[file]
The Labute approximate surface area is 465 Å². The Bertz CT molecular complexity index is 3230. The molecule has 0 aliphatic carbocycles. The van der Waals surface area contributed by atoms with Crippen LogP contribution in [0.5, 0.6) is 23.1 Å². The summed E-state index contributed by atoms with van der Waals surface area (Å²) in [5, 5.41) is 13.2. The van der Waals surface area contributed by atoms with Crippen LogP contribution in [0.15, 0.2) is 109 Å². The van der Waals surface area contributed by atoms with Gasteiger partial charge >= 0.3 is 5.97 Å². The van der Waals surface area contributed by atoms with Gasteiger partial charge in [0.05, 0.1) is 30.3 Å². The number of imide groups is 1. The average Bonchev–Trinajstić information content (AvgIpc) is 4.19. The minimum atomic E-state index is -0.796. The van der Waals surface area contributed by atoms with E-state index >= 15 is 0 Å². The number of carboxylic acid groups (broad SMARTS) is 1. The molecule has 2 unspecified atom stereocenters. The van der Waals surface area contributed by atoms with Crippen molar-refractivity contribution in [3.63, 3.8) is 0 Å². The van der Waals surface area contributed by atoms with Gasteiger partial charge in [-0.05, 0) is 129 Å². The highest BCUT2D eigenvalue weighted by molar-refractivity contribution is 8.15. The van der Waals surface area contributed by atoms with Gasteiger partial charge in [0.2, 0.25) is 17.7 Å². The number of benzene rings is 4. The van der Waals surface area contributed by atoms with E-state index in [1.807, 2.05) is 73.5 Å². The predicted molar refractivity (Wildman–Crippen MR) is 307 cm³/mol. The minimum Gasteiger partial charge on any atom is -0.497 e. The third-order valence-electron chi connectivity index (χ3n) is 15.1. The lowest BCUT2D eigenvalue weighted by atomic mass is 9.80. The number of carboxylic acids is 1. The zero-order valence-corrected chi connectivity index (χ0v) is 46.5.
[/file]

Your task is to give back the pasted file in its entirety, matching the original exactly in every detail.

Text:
The Labute approximate surface area is 465 Å². The Bertz CT molecular complexity index is 3230. The molecule has 0 aliphatic carbocycles. The van der Waals surface area contributed by atoms with Crippen LogP contribution in [0.5, 0.6) is 23.1 Å². The summed E-state index contributed by atoms with van der Waals surface area (Å²) in [5, 5.41) is 13.2. The van der Waals surface area contributed by atoms with Crippen LogP contribution in [0.15, 0.2) is 109 Å². The van der Waals surface area contributed by atoms with Gasteiger partial charge >= 0.3 is 5.97 Å². The van der Waals surface area contributed by atoms with Gasteiger partial charge in [0.05, 0.1) is 30.3 Å². The number of imide groups is 1. The average Bonchev–Trinajstić information content (AvgIpc) is 4.19. The minimum atomic E-state index is -0.796. The van der Waals surface area contributed by atoms with E-state index >= 15 is 0 Å². The number of carboxylic acid groups (broad SMARTS) is 1. The molecule has 2 unspecified atom stereocenters. The van der Waals surface area contributed by atoms with Crippen molar-refractivity contribution in [3.63, 3.8) is 0 Å². The van der Waals surface area contributed by atoms with Gasteiger partial charge in [-0.05, 0) is 129 Å². The highest BCUT2D eigenvalue weighted by molar-refractivity contribution is 8.15. The van der Waals surface area contributed by atoms with Gasteiger partial charge in [0.2, 0.25) is 17.7 Å². The number of benzene rings is 4. The van der Waals surface area contributed by atoms with E-state index in [1.807, 2.05) is 73.5 Å². The predicted molar refractivity (Wildman–Crippen MR) is 307 cm³/mol. The minimum Gasteiger partial charge on any atom is -0.497 e. The third-order valence-electron chi connectivity index (χ3n) is 15.1. The lowest BCUT2D eigenvalue weighted by atomic mass is 9.80. The number of carboxylic acids is 1. The zero-order valence-corrected chi connectivity index (χ0v) is 46.5.